Presented by the Contemporary Handweavers of Houston
October 6 – 9, 2017
Registration is Open
Akemi Nakano Cohn will be in Houston during October 2017 to teach a Katazome Workshop. This workshop will focus on all of the processes for Katazome, with special emphasis on stencil design and cutting.
Many popular images are portrayed through Katazome, a traditional Japanese technique – applying rice paste resist to fabric through hand-cut mulberry paper stencils (katagami). In this workshop, students will learn the basic Katazome technique.
The workshop will focus on the design and cutting of stencils through several exercises. We will cook rice paste with traditional recipes, make an indigo dye pot, and then dip our rice pasted fabrics into the indigo dye pot, creating beautiful and various shades of blue. Tsutsugaki, free-hand drawing with rice paste using a special pastry cone made from mulberry paper with Kakishibu glue will add individual design to works.
Last October, my mother, Myrna, and I took Akemi’s workshop in Vancouver at the Maiwa Textile School. She’s a wonderful teacher with a lovely sense of humor, and she shared many new ideas related to Katazome to our group. There are many aspects of this work which can be used in other forms of surface design, and I encourage you to register for the workshop. Registration is limited to 12 students, so sign up soon to reserve your spot.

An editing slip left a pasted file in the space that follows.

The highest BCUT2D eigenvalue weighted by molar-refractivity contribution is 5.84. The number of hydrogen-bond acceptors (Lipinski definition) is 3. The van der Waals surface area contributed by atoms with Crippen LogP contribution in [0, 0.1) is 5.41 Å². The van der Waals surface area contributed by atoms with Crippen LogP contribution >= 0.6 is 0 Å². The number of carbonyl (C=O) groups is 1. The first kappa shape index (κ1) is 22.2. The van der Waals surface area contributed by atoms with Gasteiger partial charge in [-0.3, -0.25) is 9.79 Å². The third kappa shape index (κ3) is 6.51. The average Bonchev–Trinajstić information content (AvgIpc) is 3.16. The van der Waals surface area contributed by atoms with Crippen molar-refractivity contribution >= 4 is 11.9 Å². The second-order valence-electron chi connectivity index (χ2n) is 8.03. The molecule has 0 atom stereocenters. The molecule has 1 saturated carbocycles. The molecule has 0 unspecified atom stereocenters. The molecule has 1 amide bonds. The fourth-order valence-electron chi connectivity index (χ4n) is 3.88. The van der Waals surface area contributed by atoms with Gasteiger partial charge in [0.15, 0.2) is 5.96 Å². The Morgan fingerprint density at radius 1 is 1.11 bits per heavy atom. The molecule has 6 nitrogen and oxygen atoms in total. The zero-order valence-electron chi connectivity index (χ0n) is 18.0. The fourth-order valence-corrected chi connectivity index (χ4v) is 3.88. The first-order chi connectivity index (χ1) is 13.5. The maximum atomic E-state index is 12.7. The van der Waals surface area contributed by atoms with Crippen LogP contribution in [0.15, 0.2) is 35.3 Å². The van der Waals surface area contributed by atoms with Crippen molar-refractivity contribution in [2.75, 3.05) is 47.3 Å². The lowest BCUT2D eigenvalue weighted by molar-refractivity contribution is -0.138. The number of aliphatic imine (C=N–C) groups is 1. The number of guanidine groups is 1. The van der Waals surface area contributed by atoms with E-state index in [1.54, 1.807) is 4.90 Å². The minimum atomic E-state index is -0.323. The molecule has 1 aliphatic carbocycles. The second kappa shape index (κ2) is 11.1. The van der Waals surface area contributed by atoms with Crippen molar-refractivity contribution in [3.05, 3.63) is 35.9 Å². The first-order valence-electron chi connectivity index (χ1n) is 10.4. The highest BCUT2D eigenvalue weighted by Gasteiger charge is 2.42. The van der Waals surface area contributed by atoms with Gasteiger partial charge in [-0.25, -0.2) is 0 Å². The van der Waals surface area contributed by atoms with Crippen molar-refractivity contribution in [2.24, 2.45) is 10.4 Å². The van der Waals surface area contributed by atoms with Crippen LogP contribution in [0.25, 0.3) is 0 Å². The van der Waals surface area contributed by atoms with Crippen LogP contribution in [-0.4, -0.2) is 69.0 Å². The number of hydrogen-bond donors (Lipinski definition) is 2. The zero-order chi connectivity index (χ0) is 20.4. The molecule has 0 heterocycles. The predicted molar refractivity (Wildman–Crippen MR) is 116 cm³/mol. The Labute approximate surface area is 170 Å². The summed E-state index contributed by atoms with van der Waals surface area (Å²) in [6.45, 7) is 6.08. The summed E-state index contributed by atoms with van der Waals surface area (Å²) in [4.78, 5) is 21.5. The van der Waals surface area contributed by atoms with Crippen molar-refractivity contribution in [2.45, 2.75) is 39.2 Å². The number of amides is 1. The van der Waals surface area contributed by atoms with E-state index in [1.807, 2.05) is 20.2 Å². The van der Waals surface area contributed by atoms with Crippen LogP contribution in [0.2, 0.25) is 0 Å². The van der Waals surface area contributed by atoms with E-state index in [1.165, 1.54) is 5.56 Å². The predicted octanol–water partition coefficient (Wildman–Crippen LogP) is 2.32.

Location: The Guild House near downtown Houston.
Dates: The 4-day workshop will be held Oct 6 – 9, 2017 (Friday – Monday).
Fees: The price for the workshop is $400, plus $75 for supplies (total $475).
For additional information or to register for the workshop, please contact me at [email protected]
Akemi studied Katazome-—a traditional rice paste resist printing technique—for ten years under Master Haru Izumi in Japan. She has an MFA in Fiber Art from Cranbrook Academy of Art. She has taught and exhibited internationally and has been an Artist-in-Residence at the SEEDS Arts and Education Program, Anderson Ranch and the Ragdale Foundation.
Always thoughtful and contemplative, Akemi has said, “When using katagami cut-out stencil paper, I remark on the empty shape left behind after cutting. This ‘negative space’ indicates the trace of its existence. Negative space is evidence of a memory. My work is an attempt to understand memory through this process and inner observation. I am interested in observing a condition of adaptation and memory among plants, animals, and humans in their environment.”
Akemi has pursued an extensive series of international exhibitions and commissions. She is a master of the Nassen technique, which adds a dye to rice paste to create both colour and resist simultaneously.